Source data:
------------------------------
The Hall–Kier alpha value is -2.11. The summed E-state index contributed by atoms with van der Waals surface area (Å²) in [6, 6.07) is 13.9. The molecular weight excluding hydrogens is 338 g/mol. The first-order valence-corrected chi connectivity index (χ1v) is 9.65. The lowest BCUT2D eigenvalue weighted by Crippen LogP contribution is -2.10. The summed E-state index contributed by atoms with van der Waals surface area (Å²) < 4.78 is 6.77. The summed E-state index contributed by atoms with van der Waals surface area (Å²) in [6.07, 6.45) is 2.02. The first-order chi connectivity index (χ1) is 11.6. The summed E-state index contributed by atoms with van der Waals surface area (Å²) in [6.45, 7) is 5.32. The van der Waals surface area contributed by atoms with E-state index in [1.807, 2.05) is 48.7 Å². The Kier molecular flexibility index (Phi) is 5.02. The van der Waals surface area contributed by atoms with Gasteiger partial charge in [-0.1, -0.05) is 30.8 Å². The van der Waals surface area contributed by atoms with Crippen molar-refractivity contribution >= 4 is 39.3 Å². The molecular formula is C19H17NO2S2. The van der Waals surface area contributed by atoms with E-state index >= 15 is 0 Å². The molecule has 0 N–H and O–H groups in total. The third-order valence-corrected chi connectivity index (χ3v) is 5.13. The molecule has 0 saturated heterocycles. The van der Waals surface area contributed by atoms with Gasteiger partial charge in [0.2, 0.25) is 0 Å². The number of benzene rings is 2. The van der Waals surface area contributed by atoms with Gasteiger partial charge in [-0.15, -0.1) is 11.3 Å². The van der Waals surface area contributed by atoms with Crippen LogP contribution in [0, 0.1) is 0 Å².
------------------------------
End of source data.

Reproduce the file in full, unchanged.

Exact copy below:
The Hall–Kier alpha value is -2.11. The summed E-state index contributed by atoms with van der Waals surface area (Å²) in [6, 6.07) is 13.9. The molecular weight excluding hydrogens is 338 g/mol. The first-order valence-corrected chi connectivity index (χ1v) is 9.65. The lowest BCUT2D eigenvalue weighted by Crippen LogP contribution is -2.10. The summed E-state index contributed by atoms with van der Waals surface area (Å²) < 4.78 is 6.77. The summed E-state index contributed by atoms with van der Waals surface area (Å²) in [6.07, 6.45) is 2.02. The first-order chi connectivity index (χ1) is 11.6. The summed E-state index contributed by atoms with van der Waals surface area (Å²) in [6.45, 7) is 5.32. The van der Waals surface area contributed by atoms with E-state index in [1.807, 2.05) is 48.7 Å². The Kier molecular flexibility index (Phi) is 5.02. The van der Waals surface area contributed by atoms with Gasteiger partial charge in [-0.1, -0.05) is 30.8 Å². The van der Waals surface area contributed by atoms with Crippen molar-refractivity contribution >= 4 is 39.3 Å². The molecular formula is C19H17NO2S2. The van der Waals surface area contributed by atoms with E-state index >= 15 is 0 Å². The molecule has 0 N–H and O–H groups in total. The third-order valence-corrected chi connectivity index (χ3v) is 5.13. The molecule has 0 saturated heterocycles. The van der Waals surface area contributed by atoms with Gasteiger partial charge in [0.2, 0.25) is 0 Å². The number of benzene rings is 2. The van der Waals surface area contributed by atoms with Gasteiger partial charge in [-0.15, -0.1) is 11.3 Å². The van der Waals surface area contributed by atoms with Crippen LogP contribution in [0, 0.1) is 0 Å².